Sort of! Long-haired Dachshunds are slightly less common than their smooth-coated siblings, but they’re not exactly rare. The long-hair gene is recessive, which means both parents must carry the gene for all the puppies to have long hair.
Dapple is a dominant gene, so only one parent needs to be dapple to produce dapple puppies. In fact, because of the risks associated with double-dapple genes, breeders should never breed two dapple Dachshunds together.
So, to produce a long-haired dapple Dachshund, both parents must carry the recessive long-haired gene, and one must carry the dominant dapple gene. Because of the specific circumstances needed to breed these pups, long-haired dapple Dachshunds are relatively rare.
Yes! Long-haired dapple Dachshunds are moderate shedders. Some long-haired Dachshunds have thicker coats that drop more fur, while others have thinner, silkier coats that are a little easier to maintain. Both varieties can benefit from regular brushing and visits to the groomer.
No! Dachshunds are not hypoallergenic or low shedding.
Miniature long-haired dapple Dachshunds weigh 11 pounds or less. They stand about 5-6 inches high at the shoulder.
Double-dapple Dachshunds—or the puppies produced when you breed two dapple Dachshunds together—are often born with serious birth defects. In many cases, these defects are so severe that the puppies do not make it to adulthood.
While double-dapple Dachshunds are often born with serious health problems, single-dapple Dachshunds are generally healthy dogs! As long as they are bred correctly and have only one parent that carries the dapple gene, dapple Dachshunds shouldn’t have serious health issues.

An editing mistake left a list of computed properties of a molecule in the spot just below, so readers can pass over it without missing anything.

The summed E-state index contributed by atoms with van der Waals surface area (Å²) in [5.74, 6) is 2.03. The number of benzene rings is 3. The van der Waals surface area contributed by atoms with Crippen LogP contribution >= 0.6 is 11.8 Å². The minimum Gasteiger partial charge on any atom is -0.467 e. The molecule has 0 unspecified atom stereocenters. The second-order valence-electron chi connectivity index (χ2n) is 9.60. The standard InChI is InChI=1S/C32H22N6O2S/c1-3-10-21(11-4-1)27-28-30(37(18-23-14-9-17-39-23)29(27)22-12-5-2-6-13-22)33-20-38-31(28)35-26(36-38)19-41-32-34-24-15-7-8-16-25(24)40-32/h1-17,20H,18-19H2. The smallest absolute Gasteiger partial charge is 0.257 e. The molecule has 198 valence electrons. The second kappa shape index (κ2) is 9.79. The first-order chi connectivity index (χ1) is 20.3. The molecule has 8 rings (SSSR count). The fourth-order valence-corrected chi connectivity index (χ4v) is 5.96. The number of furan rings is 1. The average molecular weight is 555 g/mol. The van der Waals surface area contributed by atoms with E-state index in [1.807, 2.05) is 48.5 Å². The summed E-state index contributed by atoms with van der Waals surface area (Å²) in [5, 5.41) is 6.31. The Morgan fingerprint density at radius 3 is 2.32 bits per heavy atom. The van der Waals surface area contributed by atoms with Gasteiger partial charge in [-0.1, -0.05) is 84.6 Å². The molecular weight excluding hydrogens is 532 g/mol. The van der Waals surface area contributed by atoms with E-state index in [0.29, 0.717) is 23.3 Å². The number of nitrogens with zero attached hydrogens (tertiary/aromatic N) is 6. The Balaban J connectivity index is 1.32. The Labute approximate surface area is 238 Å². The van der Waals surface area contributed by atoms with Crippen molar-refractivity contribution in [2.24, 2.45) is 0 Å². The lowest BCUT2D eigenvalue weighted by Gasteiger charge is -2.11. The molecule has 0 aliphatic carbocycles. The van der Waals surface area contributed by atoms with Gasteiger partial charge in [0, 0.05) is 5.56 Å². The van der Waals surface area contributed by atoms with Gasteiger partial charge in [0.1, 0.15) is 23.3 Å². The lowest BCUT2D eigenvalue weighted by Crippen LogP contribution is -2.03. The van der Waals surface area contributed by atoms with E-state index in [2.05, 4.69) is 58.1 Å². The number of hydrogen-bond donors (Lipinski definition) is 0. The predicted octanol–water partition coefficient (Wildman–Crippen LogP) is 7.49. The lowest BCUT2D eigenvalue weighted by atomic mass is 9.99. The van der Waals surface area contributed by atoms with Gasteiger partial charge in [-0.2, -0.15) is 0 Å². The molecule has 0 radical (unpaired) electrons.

A dapple Dachshund (or single-dapple Dachshund) has one parent that carries the dapple gene. A double-dapple Dachshund has two parents that carry the gene. Double-dapples are often born with lethal health issues, while single-dapples are not. Ethical breeding programs strictly prohibit the breeding of double-dapples, so be sure to do your research when selecting a breeder.
The two foods that are super healthy and that almost every single dog loves, even the pickiest dogs, are:
1. The Farmer’s Dog. This is a fresh-frozen food that’s delivered to your home in just the right amounts for your dog. There are a number of fresh frozen dog foods available on the market and I tested them all. The Farmer’s Dog came up the winner with my picky dogs. You can see the fresh frozen food test here.
2. Sundays Food For Dogs. This is an air-dried food. It has the convenience of kibble (just pour it in the bow) but is much much healthier. It’s like little pieces of jerky, so dogs go crazy for it. There are a number of air-dried foods on the market. My dogs tested 3 of them. You can see the results of the air-dried food test here.
3. Supplements: I highly recommend using a supplement on your dog’s food, not matter what you feed them, to ensure the meal is balanced and they are getting all the right supplements to help them stay healthy. The supplement I use is called The One from Front of the Pack. It has 12 ingredients that have been clinically-proven to keep your dog’s joints, skin, heart, digestion, and even their breath in tip-top shape. It’s also a powder, so easy to sprinkle on your dog’s food.